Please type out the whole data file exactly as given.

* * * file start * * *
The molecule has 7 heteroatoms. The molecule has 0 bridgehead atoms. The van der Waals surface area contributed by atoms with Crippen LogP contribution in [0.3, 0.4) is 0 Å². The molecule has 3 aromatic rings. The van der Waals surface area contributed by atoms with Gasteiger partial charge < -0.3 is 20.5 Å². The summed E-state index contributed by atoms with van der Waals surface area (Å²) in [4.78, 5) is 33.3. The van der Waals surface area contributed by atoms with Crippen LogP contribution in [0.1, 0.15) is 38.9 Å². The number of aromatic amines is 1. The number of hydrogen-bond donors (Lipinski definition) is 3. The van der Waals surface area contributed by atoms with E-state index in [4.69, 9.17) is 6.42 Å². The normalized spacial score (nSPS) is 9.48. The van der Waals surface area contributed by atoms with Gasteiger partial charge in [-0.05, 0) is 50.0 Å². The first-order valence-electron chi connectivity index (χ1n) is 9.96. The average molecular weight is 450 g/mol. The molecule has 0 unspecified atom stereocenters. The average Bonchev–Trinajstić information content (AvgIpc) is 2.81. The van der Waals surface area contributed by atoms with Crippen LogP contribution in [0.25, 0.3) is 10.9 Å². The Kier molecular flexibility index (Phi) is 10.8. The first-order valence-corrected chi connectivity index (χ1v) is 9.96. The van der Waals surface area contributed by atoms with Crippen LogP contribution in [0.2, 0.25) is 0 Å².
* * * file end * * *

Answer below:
The molecule has 7 heteroatoms. The molecule has 0 bridgehead atoms. The van der Waals surface area contributed by atoms with Crippen LogP contribution in [0.3, 0.4) is 0 Å². The molecule has 3 aromatic rings. The van der Waals surface area contributed by atoms with Gasteiger partial charge < -0.3 is 20.5 Å². The summed E-state index contributed by atoms with van der Waals surface area (Å²) in [4.78, 5) is 33.3. The van der Waals surface area contributed by atoms with Crippen LogP contribution in [0.1, 0.15) is 38.9 Å². The number of aromatic amines is 1. The number of hydrogen-bond donors (Lipinski definition) is 3. The van der Waals surface area contributed by atoms with E-state index in [4.69, 9.17) is 6.42 Å². The normalized spacial score (nSPS) is 9.48. The van der Waals surface area contributed by atoms with Gasteiger partial charge in [-0.05, 0) is 50.0 Å². The first-order valence-electron chi connectivity index (χ1n) is 9.96. The average molecular weight is 450 g/mol. The molecule has 0 unspecified atom stereocenters. The average Bonchev–Trinajstić information content (AvgIpc) is 2.81. The van der Waals surface area contributed by atoms with Crippen LogP contribution in [0.25, 0.3) is 10.9 Å². The Kier molecular flexibility index (Phi) is 10.8. The first-order valence-corrected chi connectivity index (χ1v) is 9.96. The van der Waals surface area contributed by atoms with Crippen LogP contribution in [0.2, 0.25) is 0 Å².